Pangnirtung Tapestry Studios has been Commissioned by Inuit Tapiriit Kanatami to Provide a tapestry for the 2010 Winter Games. The Uqqurmiut Centre has created a large tapestry inspired by four artworks selected through an adjudication process to represent each Inuit region. It will find a permanent home at the Richmond Olympic Oval through the Vancouver 2010 Olympic and Paralympic Winter Games and leave a lasting legacy.
The images portrayed include the work of Inuit artists from Labrador to Inuvialuit. The ten foot wide by six foot high tapestry depicts a late winter scene of Olympic athletes, Inuit playing traditional games and a Inukshuk silhouetted against a northern landscape of meandering fiords bordered by snow topped hills. The lively colourful design by well known Pangnirtung graphic and print artist Andrew Qappik, includes images by Dinah Anderson of Labrador, Sammy J. Kudluk of Kuujjuaq Nunavik, Mabel Nigiyok and Louie Nigiyok of Uluhaktok and Andrew Qappik.
The Pangnirtung weavers have long anticipated this opportunity to shine in a project of Olympic quality.
The first step is to dress the loom with sturdy cotton warp threads.
The design is placed behind the loom and is transferred to the warp threads with indelible markers.
Master tapestry weaver David Cochrane was invited to Pangnirtung for a six week period to join the weaving team of Kawtysie Kakee, Anna Etuangat, Kathy Battye and Olassie Akulukjuk. The sharing of weaving practices in every aspect has enhanced the project. The Pangnirtung Studio is now one of only a small handful world-wide which employs tapestry weavers to interpret the work of contemporary artists. Another such Studio is the Dovecot in Edinborough Scotland where David works.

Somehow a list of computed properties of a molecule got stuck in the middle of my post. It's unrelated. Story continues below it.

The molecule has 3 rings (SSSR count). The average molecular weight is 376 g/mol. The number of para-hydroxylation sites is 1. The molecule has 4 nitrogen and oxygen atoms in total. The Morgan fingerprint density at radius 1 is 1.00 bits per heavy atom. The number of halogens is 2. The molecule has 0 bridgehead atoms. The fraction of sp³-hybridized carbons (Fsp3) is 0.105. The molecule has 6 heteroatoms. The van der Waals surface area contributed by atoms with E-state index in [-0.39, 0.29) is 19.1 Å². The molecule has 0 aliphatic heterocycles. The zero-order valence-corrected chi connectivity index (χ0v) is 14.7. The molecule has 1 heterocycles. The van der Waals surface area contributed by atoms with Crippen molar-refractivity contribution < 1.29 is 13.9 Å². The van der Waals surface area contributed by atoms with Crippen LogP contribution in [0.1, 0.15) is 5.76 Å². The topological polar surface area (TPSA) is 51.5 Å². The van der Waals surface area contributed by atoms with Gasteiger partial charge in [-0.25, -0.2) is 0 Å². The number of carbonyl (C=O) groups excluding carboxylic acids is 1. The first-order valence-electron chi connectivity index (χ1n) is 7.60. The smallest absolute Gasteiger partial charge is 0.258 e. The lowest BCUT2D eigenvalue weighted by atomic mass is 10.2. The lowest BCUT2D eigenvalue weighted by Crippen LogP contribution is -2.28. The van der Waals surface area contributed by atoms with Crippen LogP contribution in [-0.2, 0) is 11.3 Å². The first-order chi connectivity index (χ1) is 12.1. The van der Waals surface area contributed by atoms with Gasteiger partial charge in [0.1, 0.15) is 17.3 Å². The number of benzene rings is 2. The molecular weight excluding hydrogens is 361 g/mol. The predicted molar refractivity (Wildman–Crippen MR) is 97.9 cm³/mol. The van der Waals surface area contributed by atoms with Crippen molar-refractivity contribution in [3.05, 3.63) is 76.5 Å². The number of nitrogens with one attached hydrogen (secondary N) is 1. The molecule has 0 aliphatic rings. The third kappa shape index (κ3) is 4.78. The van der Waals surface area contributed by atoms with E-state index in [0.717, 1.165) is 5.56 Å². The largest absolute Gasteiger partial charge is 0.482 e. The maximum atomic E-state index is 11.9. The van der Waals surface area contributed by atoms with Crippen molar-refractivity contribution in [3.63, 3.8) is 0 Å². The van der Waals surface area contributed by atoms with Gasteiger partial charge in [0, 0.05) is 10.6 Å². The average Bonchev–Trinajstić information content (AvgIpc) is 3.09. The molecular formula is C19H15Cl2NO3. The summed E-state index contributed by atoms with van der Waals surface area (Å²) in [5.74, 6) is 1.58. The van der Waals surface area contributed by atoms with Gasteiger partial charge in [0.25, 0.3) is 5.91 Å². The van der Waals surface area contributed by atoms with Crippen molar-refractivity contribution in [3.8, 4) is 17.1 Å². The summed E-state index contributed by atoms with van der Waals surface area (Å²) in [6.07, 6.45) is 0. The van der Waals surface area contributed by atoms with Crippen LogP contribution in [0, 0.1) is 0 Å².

The tapestry underway with the pattern clearly visible behind the loom.
'Achieving a Dream' took approximately 2,030 hours to weave. Team weaving requires great co-operative and collaborative skills between the weavers. The Pangnirtung weavers excel at it and are looking forward to more commissions.
Other Tapestry Commissions
The tapestry weavers of the Uqqurmiut Centre for Arts and Crafts have been weaving limited edition tapestries for close to four decades. More recently the Studio has been creating unique mural tapestries designed for specific architectural spaces.
These are woven on our twelve foot wide ‘high beam’ tapestry loom. The weavers sit side by side, up to seven across, depending on the width of the tapestry.
Each tapestry is based on an original design commissioned from an artist.
The original design is enlarged to the size of the finished tapestry on a paper cartoon which is placed behind the vertical ‘warp threads’.
Weaving a large tapestry can take up to a year depending on the size. Many hands are employed at all stages of creation.
The rolling of the large finished tapestry off of the loom is a community event.
Each large commissioned tapestry is ‘unveiled’ at a community ceremony. Commissioned Pangnirtung tapestries grace the walls and spaces of buildings in Nunavut.